Page 6 - Senior Times South Central Michigan January 2021 - 28-01
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Page 6 Senior Times - January 2021
By: Timothy Cox, MD FACP
  Last year, longtime host of Jeopardy, Alex Trebek, lost his life to pancre-
atic cancer. He was not alone. According to the American Cancer Society, an estimated 47,050 addi- tional people lost their life
overweight or obese, may also put you at
to family history and specific genetic syn- dromes, your doctor can run tests to look
for these inherited conditions. If you are considering genetic testing, the American Cancer Society strongly recommends talking with your primary care provider or a genetic counselor before getting tested. It’s important to understand what the tests can − and can’t − tell you, and what results might mean.
 to this disease in 2020. Dr. Timothy Cox, medical oncologist at Bronson Oncology & Hematology Specialists, offers the following advice to help identify pancreatic cancer before it aggressively spreads to other areas of the body.
yet known, pancreatic cancer is more com- mon in people with type 2 diabetes. This type of diabetes is increasing in children and adolescents as obesity in these age groups also rises.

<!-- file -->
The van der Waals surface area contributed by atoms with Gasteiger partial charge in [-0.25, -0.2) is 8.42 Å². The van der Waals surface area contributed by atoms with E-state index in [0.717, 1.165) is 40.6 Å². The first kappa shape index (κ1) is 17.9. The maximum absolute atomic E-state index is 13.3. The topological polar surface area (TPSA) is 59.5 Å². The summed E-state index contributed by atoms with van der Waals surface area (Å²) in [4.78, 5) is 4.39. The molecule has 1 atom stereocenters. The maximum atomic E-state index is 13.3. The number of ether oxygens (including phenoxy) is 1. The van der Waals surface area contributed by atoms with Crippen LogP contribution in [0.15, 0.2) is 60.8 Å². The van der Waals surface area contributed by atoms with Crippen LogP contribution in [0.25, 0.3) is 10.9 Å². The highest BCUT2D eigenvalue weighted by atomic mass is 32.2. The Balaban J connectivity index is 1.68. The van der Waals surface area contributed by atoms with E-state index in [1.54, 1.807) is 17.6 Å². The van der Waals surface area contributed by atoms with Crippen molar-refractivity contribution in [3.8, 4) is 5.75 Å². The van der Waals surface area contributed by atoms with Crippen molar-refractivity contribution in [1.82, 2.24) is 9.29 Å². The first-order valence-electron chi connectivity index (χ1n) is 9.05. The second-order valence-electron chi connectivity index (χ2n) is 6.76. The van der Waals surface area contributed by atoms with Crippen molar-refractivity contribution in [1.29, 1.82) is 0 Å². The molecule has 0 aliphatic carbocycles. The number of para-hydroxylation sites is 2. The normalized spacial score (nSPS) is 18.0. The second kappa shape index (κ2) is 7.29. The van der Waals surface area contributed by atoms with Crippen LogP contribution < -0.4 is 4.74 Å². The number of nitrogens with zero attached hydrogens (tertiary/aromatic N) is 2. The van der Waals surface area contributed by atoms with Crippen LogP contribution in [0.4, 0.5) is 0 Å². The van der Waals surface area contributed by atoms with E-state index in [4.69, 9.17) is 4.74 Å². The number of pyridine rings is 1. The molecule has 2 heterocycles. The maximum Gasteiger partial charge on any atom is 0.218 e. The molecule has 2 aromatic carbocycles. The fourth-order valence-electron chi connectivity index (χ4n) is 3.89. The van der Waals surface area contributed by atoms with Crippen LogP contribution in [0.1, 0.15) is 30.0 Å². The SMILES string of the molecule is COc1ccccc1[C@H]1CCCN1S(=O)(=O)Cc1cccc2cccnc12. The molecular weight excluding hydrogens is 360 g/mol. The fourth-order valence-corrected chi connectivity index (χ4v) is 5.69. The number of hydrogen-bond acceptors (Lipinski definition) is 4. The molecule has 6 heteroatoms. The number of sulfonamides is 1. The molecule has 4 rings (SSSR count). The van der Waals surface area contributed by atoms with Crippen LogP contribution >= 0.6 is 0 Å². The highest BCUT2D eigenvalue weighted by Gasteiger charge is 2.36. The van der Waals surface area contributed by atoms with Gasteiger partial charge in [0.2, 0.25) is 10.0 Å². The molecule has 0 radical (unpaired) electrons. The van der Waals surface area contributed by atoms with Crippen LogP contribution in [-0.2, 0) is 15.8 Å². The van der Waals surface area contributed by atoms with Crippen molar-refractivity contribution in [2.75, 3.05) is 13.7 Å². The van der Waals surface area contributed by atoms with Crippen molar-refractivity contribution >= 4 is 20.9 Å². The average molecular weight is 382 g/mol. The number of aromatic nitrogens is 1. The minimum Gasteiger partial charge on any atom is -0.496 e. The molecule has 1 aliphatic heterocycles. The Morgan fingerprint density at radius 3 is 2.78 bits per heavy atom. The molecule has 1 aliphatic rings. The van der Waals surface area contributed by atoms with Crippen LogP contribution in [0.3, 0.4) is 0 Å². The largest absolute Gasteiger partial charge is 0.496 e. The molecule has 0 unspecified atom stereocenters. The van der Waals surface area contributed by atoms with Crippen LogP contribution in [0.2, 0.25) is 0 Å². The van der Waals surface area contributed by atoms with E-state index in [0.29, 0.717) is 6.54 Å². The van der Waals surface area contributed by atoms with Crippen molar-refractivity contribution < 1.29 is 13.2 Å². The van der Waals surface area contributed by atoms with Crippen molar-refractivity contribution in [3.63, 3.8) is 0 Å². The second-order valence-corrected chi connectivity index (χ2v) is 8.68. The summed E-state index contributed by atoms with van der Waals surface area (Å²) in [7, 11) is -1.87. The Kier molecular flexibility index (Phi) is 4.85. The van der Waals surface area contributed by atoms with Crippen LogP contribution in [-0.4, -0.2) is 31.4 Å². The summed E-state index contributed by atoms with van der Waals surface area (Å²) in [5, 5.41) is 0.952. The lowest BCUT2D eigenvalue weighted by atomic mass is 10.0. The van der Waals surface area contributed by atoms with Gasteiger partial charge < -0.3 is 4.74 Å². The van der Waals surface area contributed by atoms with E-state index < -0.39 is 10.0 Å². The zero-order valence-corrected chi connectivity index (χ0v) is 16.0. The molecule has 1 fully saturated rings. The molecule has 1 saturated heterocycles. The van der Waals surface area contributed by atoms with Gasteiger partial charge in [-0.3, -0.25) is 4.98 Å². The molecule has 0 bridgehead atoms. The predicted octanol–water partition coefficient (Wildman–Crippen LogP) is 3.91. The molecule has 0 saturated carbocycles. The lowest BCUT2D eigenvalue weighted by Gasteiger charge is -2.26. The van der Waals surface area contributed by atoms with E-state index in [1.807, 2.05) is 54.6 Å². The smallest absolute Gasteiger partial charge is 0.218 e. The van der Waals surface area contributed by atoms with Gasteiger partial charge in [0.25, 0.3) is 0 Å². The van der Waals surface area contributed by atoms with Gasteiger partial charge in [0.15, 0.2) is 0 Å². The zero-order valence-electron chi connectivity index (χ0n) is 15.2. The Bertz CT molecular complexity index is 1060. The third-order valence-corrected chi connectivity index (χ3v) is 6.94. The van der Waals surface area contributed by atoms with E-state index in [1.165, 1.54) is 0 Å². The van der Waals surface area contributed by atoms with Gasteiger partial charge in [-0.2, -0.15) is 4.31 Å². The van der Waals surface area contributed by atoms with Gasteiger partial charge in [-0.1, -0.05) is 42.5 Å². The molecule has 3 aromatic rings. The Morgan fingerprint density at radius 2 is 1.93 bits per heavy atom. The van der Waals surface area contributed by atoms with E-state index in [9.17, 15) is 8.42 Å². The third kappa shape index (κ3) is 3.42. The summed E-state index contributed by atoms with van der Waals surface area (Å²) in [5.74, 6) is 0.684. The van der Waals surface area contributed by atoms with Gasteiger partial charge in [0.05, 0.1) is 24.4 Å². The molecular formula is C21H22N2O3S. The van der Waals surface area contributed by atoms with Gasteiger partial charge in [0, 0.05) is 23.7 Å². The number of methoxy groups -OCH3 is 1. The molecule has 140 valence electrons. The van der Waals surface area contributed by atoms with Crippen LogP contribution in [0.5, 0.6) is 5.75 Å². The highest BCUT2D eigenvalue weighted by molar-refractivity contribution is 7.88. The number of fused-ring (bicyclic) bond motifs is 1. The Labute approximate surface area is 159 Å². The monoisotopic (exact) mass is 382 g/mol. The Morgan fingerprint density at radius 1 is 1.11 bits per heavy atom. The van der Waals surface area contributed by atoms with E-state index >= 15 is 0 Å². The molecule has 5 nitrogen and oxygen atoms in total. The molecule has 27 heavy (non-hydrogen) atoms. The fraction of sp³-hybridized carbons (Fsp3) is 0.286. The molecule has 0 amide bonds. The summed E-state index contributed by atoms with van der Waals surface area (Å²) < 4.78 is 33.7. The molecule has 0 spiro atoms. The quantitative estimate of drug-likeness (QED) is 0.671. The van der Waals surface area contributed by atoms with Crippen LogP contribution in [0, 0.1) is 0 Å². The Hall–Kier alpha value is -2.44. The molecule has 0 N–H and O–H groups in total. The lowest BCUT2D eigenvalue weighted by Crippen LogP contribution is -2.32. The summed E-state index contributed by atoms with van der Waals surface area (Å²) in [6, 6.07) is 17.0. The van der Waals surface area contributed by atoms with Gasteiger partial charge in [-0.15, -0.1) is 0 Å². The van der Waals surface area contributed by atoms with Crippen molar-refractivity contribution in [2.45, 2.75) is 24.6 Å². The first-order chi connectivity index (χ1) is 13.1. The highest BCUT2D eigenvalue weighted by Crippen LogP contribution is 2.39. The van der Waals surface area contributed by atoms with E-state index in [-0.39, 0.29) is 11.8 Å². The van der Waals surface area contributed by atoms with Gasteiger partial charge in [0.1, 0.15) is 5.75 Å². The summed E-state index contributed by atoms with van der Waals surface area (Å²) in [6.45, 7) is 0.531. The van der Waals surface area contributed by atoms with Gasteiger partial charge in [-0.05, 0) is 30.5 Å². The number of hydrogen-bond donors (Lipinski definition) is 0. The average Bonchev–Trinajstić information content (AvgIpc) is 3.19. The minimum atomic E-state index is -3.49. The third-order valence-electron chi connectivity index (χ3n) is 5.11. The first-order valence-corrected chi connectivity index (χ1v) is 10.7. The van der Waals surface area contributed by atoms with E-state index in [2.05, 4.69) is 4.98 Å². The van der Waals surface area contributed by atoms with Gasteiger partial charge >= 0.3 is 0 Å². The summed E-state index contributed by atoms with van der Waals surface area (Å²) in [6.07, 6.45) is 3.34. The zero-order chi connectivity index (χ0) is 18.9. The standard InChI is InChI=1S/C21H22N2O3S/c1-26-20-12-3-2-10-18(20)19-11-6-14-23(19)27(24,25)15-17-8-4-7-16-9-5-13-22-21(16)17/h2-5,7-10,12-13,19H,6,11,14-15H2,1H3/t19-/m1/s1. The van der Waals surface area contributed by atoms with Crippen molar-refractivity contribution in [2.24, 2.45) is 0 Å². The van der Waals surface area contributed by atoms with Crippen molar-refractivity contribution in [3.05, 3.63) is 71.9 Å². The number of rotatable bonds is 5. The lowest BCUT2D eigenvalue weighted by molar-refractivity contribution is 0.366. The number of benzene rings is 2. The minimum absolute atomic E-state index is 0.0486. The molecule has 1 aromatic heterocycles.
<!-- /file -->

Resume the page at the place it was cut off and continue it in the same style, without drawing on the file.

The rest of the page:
What is pancreatic cancer? Pancreatic cancer is a relatively rare form of cancer. The pancreas is an organ located deep within in the abdomen. It helps with digestion, and produces hormones, including insulin.
• Workplace exposure: Heavy exposure to certain chemicals used in the dry cleaning and metalworking industries may raise the risk of developing pancreatic cancer.
Quit the habit − If you’re a smoker, breaking the habit now is important. Bronson respiratory therapists are available for one- on-one smoking cessation support and infor- mation. To learn more about these services in Battle Creek, call (269) 245-8438.
The average age of pancreatic cancer diagnosis is 70 years old. Identifying pan- creatic cancer as early as possible is cru- cial. Depending on prognosis, the type of pancreatic cancer, and your own personal decisions, pancreatic cancer can be treated with surgery, chemotherapy, and/or radia- tion treatment.
In addition to the lifestyle risk factors listed above, there are also risk factors that cannot be changed. Pancreatic cancer is slightly more common in men and in African Americans. Almost all pancreatic cancer diagnosis are in people over age 45, and the average age of diagnosis is 70 years old.
an increased risk.
• Type 2 diabetes: Though the reason is not
• Chronic pancreatitis: Chronic pancreatitis is the long-term inflammation of the pan- creas. This is a condition that can develop if you smoke or consume heavy amounts of alcohol.
Pancreatic cancer treatment options – Catching pancreatic cancer as early as possi- ble is crucial, as survival rates increase when it hasn’t aggressively spread to other organs. Depending on prognosis, the type of pancre- atic cancer and your own personal decisions, pancreatic cancer can be treated with surgery, chemotherapy and/or radiation treatment.